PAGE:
cat in refrigerator

lookin’ for leftovers

The obvious first step is to think carefully about bringing home restaurant leftovers: Will it reheat well enough that you really want to eat it?  After all it probably doesn’t make much difference when it gets thrown out–then or a week later. If I decide to tote it home (and I already know that the cat won’t eat it), then I need to label it, and be sure that it doesn’t end up in the back-most corner of the fridge.  I have used masking tape (which comes off easily–often too easily), Sharpies (which can be removed from some things with rubbing alcohol).  I recently found a suggestion to use dry erase crayons (which I didn’t even know existed).  Might be worth a try, but better yet for me would be to be much more judicious in what I put into the fridge as a “leftover”.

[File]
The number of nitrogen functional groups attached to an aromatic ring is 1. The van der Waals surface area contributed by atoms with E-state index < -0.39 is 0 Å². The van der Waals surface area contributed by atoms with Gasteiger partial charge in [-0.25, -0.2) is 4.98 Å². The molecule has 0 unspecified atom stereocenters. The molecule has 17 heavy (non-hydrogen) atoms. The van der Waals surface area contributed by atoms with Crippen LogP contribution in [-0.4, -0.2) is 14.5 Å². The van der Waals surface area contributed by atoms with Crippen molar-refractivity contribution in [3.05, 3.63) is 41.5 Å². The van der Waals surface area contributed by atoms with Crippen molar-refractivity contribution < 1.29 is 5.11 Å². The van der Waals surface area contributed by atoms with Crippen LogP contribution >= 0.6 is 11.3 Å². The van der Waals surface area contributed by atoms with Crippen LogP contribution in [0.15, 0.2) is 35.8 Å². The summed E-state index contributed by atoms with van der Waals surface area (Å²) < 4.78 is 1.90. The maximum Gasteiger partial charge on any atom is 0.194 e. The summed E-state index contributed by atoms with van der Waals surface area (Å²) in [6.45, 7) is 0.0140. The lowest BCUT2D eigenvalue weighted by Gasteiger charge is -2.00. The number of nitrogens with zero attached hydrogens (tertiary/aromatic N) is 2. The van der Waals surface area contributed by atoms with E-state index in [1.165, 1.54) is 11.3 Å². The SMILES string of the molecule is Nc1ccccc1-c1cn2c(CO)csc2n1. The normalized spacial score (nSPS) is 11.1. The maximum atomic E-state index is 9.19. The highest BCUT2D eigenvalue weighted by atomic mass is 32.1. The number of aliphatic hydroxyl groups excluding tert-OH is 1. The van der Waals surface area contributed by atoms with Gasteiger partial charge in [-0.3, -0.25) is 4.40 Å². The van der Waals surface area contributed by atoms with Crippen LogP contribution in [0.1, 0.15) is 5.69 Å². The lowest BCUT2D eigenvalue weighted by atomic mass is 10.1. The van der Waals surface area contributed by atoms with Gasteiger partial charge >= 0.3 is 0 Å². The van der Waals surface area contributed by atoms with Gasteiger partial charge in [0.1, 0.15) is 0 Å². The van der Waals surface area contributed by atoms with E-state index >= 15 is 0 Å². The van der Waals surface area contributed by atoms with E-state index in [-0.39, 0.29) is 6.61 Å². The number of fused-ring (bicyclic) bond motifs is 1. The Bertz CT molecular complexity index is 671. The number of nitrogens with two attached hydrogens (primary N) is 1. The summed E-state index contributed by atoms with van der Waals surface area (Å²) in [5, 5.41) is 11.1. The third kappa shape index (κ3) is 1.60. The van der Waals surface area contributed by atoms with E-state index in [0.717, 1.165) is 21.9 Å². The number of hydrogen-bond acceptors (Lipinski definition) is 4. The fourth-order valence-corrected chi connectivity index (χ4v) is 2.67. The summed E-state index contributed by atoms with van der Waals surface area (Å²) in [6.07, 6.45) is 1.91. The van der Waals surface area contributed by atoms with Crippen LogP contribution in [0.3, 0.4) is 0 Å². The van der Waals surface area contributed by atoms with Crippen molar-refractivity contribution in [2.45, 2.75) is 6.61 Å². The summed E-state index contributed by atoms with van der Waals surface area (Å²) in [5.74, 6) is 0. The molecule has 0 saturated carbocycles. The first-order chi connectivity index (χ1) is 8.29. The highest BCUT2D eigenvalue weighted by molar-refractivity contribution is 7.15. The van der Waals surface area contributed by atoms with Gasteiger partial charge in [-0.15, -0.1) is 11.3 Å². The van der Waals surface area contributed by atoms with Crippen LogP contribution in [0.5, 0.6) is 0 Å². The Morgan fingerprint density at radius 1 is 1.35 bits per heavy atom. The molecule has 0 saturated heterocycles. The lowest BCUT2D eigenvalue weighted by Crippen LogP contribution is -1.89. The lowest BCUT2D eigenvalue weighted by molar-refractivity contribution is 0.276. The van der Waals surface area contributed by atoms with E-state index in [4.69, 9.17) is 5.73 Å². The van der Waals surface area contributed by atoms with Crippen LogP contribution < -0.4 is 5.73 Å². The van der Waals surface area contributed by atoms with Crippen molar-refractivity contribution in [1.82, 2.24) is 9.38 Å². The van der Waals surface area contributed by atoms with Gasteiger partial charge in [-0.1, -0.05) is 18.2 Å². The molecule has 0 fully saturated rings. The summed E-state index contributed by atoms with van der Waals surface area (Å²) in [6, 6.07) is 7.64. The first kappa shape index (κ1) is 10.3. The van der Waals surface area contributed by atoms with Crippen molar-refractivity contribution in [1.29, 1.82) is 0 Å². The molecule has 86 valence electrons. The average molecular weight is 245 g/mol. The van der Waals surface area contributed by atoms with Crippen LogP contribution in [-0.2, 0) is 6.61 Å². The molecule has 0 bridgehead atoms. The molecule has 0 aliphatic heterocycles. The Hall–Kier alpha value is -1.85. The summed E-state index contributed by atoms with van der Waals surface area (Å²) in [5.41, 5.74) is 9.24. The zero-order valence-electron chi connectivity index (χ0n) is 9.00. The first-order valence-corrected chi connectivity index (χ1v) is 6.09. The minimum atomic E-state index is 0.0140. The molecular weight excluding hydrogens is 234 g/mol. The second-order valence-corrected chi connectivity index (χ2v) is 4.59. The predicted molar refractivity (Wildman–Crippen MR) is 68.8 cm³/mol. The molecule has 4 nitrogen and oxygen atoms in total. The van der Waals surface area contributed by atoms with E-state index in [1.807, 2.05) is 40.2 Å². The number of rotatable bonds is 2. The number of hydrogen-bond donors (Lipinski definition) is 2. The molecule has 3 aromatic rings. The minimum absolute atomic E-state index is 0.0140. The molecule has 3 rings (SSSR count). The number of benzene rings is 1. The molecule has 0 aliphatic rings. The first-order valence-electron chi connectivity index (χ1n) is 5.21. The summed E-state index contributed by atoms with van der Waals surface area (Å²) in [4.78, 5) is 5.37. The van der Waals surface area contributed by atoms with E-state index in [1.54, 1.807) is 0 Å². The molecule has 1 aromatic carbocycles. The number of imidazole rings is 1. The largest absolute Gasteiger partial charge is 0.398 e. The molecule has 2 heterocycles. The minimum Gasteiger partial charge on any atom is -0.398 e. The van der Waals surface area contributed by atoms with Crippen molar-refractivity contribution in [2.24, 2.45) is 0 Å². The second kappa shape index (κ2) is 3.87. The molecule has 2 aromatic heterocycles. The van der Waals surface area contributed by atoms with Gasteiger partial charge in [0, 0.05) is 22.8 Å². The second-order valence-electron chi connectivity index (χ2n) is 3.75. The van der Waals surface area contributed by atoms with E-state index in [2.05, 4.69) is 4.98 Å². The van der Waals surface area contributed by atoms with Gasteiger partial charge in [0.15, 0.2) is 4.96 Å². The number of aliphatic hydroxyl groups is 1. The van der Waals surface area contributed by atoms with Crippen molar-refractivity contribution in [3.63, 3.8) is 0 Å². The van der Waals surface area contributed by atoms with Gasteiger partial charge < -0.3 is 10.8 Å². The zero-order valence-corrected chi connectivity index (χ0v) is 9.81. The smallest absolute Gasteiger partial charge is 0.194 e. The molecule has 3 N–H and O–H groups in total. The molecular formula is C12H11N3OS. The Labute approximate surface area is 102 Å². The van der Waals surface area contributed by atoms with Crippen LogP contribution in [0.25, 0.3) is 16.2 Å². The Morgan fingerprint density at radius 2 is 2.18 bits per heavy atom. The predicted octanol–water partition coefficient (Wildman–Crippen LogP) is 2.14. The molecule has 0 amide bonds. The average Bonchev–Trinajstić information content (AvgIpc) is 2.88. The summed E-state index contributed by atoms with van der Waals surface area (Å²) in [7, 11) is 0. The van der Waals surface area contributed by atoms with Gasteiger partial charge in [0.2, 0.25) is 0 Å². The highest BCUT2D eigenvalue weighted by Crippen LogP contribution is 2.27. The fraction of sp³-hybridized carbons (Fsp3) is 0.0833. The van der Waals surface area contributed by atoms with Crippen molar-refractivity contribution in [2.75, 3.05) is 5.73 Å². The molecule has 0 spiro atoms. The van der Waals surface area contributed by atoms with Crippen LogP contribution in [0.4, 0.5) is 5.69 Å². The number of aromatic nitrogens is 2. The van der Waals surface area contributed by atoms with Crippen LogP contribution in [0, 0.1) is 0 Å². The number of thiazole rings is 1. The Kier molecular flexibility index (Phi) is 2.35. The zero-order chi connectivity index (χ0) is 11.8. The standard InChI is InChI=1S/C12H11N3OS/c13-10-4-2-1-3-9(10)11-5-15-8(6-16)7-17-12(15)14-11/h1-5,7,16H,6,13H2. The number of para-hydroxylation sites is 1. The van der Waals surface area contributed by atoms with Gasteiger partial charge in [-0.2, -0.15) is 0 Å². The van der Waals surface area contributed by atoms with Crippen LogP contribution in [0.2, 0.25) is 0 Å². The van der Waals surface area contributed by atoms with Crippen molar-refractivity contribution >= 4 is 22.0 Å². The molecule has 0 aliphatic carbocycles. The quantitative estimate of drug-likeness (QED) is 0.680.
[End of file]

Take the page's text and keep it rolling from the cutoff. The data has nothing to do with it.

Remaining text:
“Leftovers” from my own cooking aren’t as much of a problem, but I’m always looking for ways to use the bits and pieces of produce or the last part of that can of beans. I’ve got a handle on the bits and pieces of bags of frozen vegetables and even partially on the celery.  But there are still bits  and pieces….

The Cook’s Illustrated books on cooking for two and Joe Yunan’s book (see bibliography) is the cross-indexing of recipes that use the same ingredient so you have a suggestion for what to do with the other half  of that head of cauliflower.

I’ve found several tools to help reduce waste in single-serving cooking. First from the kitchn is an article titled What to Do With…? 75 Tips for Leftovers and IngredientsThere is a long list of things from produce market, the refrigerator, and the pantry with suggestions of what to do with the extras. For a lot, the suggestions are “freeze it” which does not necessarily solve the problem–just moves it to some point in the future; however, there are some good suggestions.